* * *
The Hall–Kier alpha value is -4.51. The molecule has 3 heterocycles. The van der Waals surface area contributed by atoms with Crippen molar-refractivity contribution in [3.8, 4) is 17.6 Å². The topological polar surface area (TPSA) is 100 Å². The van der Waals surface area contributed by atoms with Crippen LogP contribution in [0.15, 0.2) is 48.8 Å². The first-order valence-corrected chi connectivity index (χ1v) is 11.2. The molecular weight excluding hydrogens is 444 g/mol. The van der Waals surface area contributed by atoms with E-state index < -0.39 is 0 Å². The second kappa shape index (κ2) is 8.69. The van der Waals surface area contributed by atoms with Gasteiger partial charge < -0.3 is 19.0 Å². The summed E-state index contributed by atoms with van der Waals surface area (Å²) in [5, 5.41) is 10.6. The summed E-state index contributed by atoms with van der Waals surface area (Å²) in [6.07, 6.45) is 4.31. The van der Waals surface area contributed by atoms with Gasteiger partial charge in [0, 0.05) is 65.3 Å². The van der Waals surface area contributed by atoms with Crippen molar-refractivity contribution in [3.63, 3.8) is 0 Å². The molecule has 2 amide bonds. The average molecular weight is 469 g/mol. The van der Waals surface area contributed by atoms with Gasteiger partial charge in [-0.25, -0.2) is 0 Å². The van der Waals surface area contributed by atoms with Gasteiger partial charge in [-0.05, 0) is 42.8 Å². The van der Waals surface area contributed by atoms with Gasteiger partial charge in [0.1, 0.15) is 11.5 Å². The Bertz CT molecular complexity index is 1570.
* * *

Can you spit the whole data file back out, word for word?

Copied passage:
The Hall–Kier alpha value is -4.51. The molecule has 3 heterocycles. The van der Waals surface area contributed by atoms with Crippen molar-refractivity contribution in [3.8, 4) is 17.6 Å². The topological polar surface area (TPSA) is 100 Å². The van der Waals surface area contributed by atoms with Crippen LogP contribution in [0.15, 0.2) is 48.8 Å². The first-order valence-corrected chi connectivity index (χ1v) is 11.2. The molecular weight excluding hydrogens is 444 g/mol. The van der Waals surface area contributed by atoms with E-state index < -0.39 is 0 Å². The second kappa shape index (κ2) is 8.69. The van der Waals surface area contributed by atoms with Gasteiger partial charge < -0.3 is 19.0 Å². The summed E-state index contributed by atoms with van der Waals surface area (Å²) in [5, 5.41) is 10.6. The summed E-state index contributed by atoms with van der Waals surface area (Å²) in [6.07, 6.45) is 4.31. The van der Waals surface area contributed by atoms with Gasteiger partial charge in [0, 0.05) is 65.3 Å². The van der Waals surface area contributed by atoms with Crippen molar-refractivity contribution in [3.63, 3.8) is 0 Å². The molecule has 2 amide bonds. The average molecular weight is 469 g/mol. The van der Waals surface area contributed by atoms with Gasteiger partial charge in [-0.25, -0.2) is 0 Å². The van der Waals surface area contributed by atoms with Gasteiger partial charge in [-0.05, 0) is 42.8 Å². The van der Waals surface area contributed by atoms with Gasteiger partial charge in [0.1, 0.15) is 11.5 Å². The Bertz CT molecular complexity index is 1570.